Choosing civility is putting the principle of respect for others into everyday practice. The core, or center, of civil behavior is respect. Behaviors move along a continuum from this center, the positive ones in one direction (paying attention, being inclusive, listening, the principles being addressed in this column), and the negative ones in the other direction (apathy, passive or active disregard for others, discounting the experience of others, exclusion, discrimination, outright hostility).

Understandably, much is made out of showing respect for others. We are told/taught to respect our parents and our teachers. We talk about respect for authority, for cultural and religious differences, and for the freedom to have those differences. P.M. Forni, in his book, Choosing Civility, Twenty-Five Rules of Considerate Conduct, places a lot of emphasis on self-respect and expands on the civil duty of respecting others’ opinions.

You may have noticed that I have not rushed into defining respect. You are right, and the reason is that this is where it starts to get complicated. Conventional ways of defining and speaking about respect take us in conflicting directions. When respect is defined as a feeling of deep admiration for someone, does this mean that we must admire someone in order to respect him? And does its negative corollary also apply?

A second definition of respect is having regard for the feelings, right or traditions of others, such as respect for autonomy or human rights. Is it enough to respect a person’s rights or beliefs while not respecting the person, and vice versa? We commonly speak in terms of deserving respect, earning respect, losing respect, being worthy of respect. We make respect conditional. It is also commonly suggested that respect is solely a matter of following norms and rules of social engagement and living by the Golden Rule.

The matter gets even more complicated when we add the element of respecting those individuals whose values or behaviors we vehemently disagree with or abhor. And we ask, “How can we respect someone who does not respect himself?” I really do not have definitive answers to these questions, and I certainly cannot answer them for you. But I can add another dimension to the conversation. If we can develop a definition of respect as recognition of the unconditional value of a person, we are freed from differential value judgments. Liking or not liking someone is no longer a determinant of respect. Even though developing unconditional respect for everyone may feel unnatural, it is not an impossible task.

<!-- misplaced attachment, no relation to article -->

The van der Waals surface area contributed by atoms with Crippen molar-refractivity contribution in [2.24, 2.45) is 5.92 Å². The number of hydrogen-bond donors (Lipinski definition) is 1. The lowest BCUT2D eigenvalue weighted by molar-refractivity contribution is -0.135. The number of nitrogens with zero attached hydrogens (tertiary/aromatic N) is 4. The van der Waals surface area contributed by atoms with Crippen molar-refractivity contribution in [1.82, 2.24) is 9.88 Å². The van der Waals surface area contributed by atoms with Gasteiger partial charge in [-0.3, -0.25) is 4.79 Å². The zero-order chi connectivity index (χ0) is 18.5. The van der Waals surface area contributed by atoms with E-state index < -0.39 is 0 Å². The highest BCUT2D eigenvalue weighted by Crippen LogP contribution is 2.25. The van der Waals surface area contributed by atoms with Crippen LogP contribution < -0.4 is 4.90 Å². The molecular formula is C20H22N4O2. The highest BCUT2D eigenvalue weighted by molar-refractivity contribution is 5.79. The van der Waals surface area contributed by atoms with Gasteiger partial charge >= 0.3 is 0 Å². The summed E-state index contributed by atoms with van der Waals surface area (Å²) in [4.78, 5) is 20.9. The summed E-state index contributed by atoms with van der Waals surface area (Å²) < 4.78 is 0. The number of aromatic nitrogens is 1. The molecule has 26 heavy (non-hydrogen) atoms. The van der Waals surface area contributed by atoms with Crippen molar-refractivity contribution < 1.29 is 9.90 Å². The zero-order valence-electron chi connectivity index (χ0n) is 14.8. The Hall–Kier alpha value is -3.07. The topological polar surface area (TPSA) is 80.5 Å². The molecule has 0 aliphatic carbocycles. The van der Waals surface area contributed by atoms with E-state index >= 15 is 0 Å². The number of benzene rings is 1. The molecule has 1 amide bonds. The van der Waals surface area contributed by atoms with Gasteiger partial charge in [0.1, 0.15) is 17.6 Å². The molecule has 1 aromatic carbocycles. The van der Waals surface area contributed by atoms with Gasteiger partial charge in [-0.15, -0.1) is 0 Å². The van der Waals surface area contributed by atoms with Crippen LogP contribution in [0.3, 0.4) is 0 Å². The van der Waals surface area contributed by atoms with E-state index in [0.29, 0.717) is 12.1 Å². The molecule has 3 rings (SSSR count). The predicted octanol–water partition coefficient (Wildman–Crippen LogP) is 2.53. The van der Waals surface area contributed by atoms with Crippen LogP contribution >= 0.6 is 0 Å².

Most of us would agree that even when feelings of unconditional respect for a person do not come instinctively, we should still act respectfully. Actions and behaviors are certainly important and not to be discounted. However, social scientists and others insist that actions alone are not sufficient for achieving a genuine attitude of respect. We need both the internal belief and the external behaviors, or we end up leading a life of self-deception.

In a civil society, should anyone be denied respect? I realize that the answer to this question is open to debate. And a civil society welcomes and is equipped to have that debate.

Each month we are highlighting one of the nine principles of the Door County Civility Project. This month Door County Civility Project team member Susan McAninch writes about Principle No. 5: Show Respect. For more on the project or to sign the Civility Pledge, visit

Have you witnessed a Random Act of Civility? Let us know about it at [email protected].

Susan McAninch is a retired clinical social worker and psychotherapist.